This is the first installment in a series inspired by someone who calls himself Euripedes, who wrote his own series on why he's a conservative. (Ironically, his sixth installment was to explain that he's a conservative because he agrees with Edmund Burke when he said self-interest should be put aside in the selection (election) of leaders, and that they should be chosen for integrity and for the good of all. In principle, I would guess this to be nearly universal to any viable democratic political philosophy. In practice, I think conservatives consistently perform worse on this than liberals, voting for narrow self-interest or to benefit one economic class over all others almost all the time, as opposed to liberals, who frequently vote to benefit society as a whole.)
Anyway, the place to start this series seems to be the beginning – the journey I've traveled to achieve liberalhood, and the sources I've explored on the way.
My father was a Goldwater conservative, a rancher in Wyoming who once ran for county commissioner as a Republican. Politics frequented our dinnertime conversation, and dominated during elections. All my neighbors were Republicans, so far as I know. In the school elections in 1972, I was the only person in my 5th & 6th grade class to vote for McGovern; everyone else voted for Nixon. But that vote was an anomaly, perhaps a sign of the distant future, and probably a symptom of the fact that I didn't fit in with the cisgendered kids. I went on to start my political life voting for Reagan – twice. (Since then, I've tried not to repeat my mistakes.) At that time, I hadn't really thought much about politics or economics, nor learned much about them.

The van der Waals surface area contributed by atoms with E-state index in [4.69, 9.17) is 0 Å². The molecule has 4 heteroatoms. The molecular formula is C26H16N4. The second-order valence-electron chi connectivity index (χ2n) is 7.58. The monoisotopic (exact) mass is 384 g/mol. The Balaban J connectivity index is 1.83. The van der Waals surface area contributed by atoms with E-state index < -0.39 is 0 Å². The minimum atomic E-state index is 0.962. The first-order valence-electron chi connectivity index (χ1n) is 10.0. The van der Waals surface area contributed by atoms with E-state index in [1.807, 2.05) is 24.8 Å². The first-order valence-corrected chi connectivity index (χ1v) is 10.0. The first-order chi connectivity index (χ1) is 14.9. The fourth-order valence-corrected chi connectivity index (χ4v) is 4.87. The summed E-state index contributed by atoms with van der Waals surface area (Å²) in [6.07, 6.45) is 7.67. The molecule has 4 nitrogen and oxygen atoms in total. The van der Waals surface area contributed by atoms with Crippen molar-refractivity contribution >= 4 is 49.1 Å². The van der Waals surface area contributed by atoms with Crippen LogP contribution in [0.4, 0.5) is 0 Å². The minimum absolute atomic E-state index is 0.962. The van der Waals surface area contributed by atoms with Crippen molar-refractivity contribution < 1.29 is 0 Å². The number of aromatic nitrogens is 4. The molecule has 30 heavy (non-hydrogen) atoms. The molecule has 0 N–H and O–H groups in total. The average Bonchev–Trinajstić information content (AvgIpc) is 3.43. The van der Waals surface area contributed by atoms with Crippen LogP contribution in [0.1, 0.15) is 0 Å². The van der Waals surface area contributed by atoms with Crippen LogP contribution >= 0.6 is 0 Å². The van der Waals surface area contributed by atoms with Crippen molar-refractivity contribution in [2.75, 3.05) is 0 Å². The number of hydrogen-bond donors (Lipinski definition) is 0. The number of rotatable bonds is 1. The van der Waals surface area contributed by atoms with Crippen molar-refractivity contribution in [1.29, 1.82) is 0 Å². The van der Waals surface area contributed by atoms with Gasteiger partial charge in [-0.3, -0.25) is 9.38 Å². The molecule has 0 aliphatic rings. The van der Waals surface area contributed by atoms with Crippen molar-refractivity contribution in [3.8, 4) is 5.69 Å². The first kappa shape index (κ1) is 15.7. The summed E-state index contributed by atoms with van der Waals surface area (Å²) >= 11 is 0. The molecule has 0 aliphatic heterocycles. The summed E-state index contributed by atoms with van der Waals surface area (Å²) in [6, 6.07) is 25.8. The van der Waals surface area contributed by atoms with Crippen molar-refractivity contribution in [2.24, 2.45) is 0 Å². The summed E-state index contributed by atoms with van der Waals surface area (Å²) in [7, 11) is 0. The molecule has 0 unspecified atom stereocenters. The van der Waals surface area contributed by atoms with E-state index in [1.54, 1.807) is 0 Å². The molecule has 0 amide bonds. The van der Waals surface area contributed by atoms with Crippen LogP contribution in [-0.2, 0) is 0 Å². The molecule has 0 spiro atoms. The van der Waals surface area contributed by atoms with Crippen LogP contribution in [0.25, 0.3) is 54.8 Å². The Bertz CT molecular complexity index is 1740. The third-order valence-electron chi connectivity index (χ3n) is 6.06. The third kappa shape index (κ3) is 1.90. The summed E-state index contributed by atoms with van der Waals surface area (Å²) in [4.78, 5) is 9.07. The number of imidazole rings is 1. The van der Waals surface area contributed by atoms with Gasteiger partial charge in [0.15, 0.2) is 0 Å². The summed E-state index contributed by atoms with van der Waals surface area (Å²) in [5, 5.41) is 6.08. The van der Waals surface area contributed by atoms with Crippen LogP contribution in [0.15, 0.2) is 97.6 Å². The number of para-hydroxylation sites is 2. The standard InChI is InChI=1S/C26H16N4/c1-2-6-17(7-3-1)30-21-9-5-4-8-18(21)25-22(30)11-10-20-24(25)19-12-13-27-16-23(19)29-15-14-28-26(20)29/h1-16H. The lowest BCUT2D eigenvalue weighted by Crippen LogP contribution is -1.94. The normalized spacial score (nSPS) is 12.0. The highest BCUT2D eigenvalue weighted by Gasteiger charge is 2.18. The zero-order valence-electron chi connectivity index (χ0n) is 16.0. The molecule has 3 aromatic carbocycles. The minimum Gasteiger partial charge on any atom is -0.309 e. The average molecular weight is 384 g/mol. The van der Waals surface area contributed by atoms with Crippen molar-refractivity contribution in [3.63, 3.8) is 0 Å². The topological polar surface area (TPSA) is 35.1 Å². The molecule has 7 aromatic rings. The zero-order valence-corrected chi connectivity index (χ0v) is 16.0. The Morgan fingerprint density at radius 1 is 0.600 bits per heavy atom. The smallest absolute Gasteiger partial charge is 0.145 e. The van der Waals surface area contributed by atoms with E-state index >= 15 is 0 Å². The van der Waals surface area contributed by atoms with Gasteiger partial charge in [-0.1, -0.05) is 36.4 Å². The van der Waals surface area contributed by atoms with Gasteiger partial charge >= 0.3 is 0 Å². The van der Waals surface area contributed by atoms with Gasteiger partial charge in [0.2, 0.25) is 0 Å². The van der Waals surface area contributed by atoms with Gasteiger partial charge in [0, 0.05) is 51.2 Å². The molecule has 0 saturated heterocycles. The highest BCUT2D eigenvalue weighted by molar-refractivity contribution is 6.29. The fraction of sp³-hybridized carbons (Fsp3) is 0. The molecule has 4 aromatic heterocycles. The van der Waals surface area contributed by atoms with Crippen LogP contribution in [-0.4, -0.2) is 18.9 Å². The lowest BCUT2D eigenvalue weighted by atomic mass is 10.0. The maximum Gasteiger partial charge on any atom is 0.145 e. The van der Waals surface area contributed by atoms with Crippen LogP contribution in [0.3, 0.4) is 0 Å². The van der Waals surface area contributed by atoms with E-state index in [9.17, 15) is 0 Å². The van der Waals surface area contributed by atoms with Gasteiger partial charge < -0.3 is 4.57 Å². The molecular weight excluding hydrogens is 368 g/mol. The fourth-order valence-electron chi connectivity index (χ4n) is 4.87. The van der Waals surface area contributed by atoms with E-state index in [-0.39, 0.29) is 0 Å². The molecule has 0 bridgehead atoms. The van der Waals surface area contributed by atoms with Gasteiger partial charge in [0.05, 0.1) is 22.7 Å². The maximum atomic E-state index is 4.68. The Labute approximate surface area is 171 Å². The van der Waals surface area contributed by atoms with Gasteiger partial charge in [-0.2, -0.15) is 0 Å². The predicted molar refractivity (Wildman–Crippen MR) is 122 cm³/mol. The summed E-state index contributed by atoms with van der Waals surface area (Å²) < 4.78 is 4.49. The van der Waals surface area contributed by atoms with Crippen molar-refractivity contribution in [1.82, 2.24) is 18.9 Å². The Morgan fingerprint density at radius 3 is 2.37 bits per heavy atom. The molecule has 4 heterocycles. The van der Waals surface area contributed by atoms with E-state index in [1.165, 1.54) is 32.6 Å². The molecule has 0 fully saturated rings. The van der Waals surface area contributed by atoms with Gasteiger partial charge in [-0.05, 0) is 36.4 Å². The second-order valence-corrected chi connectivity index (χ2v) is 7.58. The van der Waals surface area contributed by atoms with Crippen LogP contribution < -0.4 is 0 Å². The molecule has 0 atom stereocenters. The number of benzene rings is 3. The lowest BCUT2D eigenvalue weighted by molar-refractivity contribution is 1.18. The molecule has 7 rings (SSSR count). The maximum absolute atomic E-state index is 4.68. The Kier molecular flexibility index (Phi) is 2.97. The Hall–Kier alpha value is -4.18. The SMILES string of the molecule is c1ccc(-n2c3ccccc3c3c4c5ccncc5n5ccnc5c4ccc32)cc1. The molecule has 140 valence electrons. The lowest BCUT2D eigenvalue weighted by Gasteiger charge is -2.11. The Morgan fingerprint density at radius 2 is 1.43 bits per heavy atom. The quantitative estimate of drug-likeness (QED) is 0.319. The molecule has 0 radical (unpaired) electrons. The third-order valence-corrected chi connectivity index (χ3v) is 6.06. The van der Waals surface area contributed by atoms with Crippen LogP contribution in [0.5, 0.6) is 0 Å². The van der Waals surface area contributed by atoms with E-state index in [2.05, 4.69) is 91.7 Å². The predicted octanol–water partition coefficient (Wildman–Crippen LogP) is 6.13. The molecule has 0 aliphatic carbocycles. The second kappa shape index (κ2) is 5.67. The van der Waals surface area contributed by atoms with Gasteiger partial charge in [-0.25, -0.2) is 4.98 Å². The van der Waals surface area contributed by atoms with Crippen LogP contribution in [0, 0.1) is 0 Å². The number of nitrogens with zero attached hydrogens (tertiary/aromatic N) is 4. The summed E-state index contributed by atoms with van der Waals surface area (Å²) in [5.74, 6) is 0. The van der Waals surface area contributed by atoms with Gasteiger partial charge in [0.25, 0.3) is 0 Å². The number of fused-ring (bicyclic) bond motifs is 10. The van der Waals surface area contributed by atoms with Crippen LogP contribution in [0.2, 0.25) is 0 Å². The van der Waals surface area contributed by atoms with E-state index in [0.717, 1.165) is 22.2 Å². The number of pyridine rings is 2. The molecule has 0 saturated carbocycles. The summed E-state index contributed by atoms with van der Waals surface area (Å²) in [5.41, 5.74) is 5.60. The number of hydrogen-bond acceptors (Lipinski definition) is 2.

I became disaffected with conservatism and Republicans shortly after Reagan began his second term. I noticed the neglect and damage his policies created for the environment. He replaced the "tax and spend" policies of Democrats with a "borrow and spend" mentality that was clearly unsustainable way back then, and has only grown worse to the present (ironically, reaching its apex – so far – under a Democrat who considers himself at least somewhat liberal). Iran-Contra blew up, exposing the corruption that ran deep throughout his administration. Still laden with a prejudice that made me unable to stomach Democrats, I abandoned the GOP and adopted third-party affiliations and candidates.
For the next 15 years, until 2000, I never voted for a Republican or a Democrat for president, and rarely for anything else. I explored Libertariansim, and read Ayn Rand's "Capitalism: the Unknown Ideal." I compared it to "The Communist Manifesto," and to the actual economic conditions in our own nation and others. I briefly worked to help establish a Green Party in Missoula, Montana. I read John Stuart Mill's "On Liberty," and Thoreau's "Walden Pond" and "Civil Disobedience." I met Kristin, and my inability to satisfactorily answer her questions led me to question my own assumptions, and to think and explore further. I went to the University, and, though my field of study was architecture, I learned much more, including how to question and find answers. In the evening job I held to work through school (I was a janitor), I listened to talk radio. I listened to Rush Limbaugh, found him lying again and again, and his vicious rhetoric turned me off. Dr. Laura, Michael Savage, Shawn Hannity – none of them stood the test of truth and compassion. Then, when Air America took off, I listened to liberal radio. I found that some hosts - Thom Hartmann in particular - seemed to get their facts straight all or most of the time. Others, like Randy Rhodes, disappointed, with judgmental rants and lies that seemed to be no different from their conservative counterparts, just from the other side of the aisle.